Dear Doctors: Can you please talk about the omicron variant? I keep hearing different information about whether or not it’s worse than the delta variant and how sick it’s going to make you. Why has there been so much panic about this new variant?
Dear Reader: We’re hearing from many readers regarding the omicron variant of SARS-CoV-2, which is the coronavirus that causes COVID-19. We’re happy to address what is known thus far and fully expect to be writing updates as research and data reveal more.
Omicron was first reported to the World Health Organization from South Africa in late November. Its appearance coincided with a marked surge of new infections in the region, which put researchers on high alert. Testing showed that this new variant was spreading faster than previous forms of the coronavirus.
When analysis of the virus revealed a significantly higher number of mutations than have previously been observed, omicron was classified as a “variant of concern.” One month later, the variant had spread to 38 countries on six continents. The surprisingly rapid spread of a new variant, along with its dozens of mutations that it exhibits, have helped drive public concern.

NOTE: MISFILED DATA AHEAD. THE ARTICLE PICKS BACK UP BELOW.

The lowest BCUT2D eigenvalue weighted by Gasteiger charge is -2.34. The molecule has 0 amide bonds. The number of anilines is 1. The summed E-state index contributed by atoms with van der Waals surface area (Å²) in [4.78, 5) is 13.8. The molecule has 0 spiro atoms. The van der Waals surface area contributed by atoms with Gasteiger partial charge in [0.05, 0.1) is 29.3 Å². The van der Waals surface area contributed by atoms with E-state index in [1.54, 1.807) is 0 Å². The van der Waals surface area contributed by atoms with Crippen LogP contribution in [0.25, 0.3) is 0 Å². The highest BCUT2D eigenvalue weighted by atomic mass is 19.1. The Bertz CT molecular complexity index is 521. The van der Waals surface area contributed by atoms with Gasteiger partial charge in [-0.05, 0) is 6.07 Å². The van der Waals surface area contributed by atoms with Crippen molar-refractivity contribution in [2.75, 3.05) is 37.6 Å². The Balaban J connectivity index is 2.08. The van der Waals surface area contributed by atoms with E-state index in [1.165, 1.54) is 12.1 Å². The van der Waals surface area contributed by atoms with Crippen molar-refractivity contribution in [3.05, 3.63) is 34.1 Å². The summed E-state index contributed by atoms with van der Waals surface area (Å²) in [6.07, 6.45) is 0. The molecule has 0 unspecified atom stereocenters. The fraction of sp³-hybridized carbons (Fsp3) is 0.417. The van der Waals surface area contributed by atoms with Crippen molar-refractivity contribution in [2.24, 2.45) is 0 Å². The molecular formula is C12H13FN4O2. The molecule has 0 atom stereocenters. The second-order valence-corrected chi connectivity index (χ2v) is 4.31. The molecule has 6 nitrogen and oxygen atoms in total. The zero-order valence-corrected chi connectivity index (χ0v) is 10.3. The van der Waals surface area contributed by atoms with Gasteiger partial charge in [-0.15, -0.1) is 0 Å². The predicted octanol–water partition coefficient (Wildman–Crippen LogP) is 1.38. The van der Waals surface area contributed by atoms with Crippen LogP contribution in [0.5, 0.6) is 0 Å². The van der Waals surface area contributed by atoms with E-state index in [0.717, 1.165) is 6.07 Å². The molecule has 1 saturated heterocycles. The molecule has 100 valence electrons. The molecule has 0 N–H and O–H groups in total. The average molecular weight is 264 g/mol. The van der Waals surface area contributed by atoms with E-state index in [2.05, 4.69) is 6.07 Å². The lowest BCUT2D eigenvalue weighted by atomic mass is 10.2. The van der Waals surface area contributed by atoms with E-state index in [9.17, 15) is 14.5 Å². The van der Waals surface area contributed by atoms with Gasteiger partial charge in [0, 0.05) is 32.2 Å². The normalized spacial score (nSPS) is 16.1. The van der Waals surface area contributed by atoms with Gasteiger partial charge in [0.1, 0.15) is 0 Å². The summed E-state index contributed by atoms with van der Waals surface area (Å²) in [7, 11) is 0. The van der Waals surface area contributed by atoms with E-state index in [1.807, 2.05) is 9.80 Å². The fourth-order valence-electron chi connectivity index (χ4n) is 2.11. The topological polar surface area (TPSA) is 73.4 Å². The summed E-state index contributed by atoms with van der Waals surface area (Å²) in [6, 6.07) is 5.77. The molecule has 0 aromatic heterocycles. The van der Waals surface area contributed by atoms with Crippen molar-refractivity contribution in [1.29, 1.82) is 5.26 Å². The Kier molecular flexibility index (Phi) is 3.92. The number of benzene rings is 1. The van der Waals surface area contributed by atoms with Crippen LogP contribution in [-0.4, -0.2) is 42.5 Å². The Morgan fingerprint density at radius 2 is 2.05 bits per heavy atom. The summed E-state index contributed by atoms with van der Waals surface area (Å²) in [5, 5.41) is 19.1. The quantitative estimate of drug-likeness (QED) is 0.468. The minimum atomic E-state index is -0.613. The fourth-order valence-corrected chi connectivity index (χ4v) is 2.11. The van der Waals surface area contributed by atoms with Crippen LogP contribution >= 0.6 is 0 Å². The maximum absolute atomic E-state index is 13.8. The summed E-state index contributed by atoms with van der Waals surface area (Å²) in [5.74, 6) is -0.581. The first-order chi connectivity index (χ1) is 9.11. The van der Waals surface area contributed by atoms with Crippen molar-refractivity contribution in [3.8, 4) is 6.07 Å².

As we’ve discussed here before, the job of a virus is to replicate. In the course of making multiple copies of itself, genetic mistakes occur. Sometimes, the genetic changes that occur during replication help the virus to become more successful. The end result is that particular version of the virus will get replicated more often, which gives rise to what is known as a variant. That’s the mechanism that resulted in the delta variant, and it is now in play with the omicron variant.
What remains to be seen is what omicron’s changes to the viral structure of SARS-CoV-2 mean to those who become infected with the virus. It appears that the omicron variant spreads faster than the delta variant, but it’s too soon to know for sure. Also unclear at this time is whether omicron is more severe than other variants. Thus far, COVID-19 vaccines continue to protect against severe disease and death. However, as with the delta variant and original coronavirus, breakthrough infections are expected. Unfortunately, it will take more real-world data to learn more about how the omicron variant behaves.
What remains certain is that you can lower your risk of infection through the vigilant use of high-quality masks. While the virus particles themselves are microscopic, they can’t move on their own. They hitch a ride on the droplets of a cough, sneeze or exhalation, and those can be physically stopped by the fabric of a good mask. N95 masks, which offer the highest protection, are once again widely available.
If you haven’t yet been vaccinated, we urge you to do so. And if you’re six months or more beyond the second dose of a two-dose vaccine, or two months beyond the Johnson & Johnson vaccine, it’s important to get a booster.
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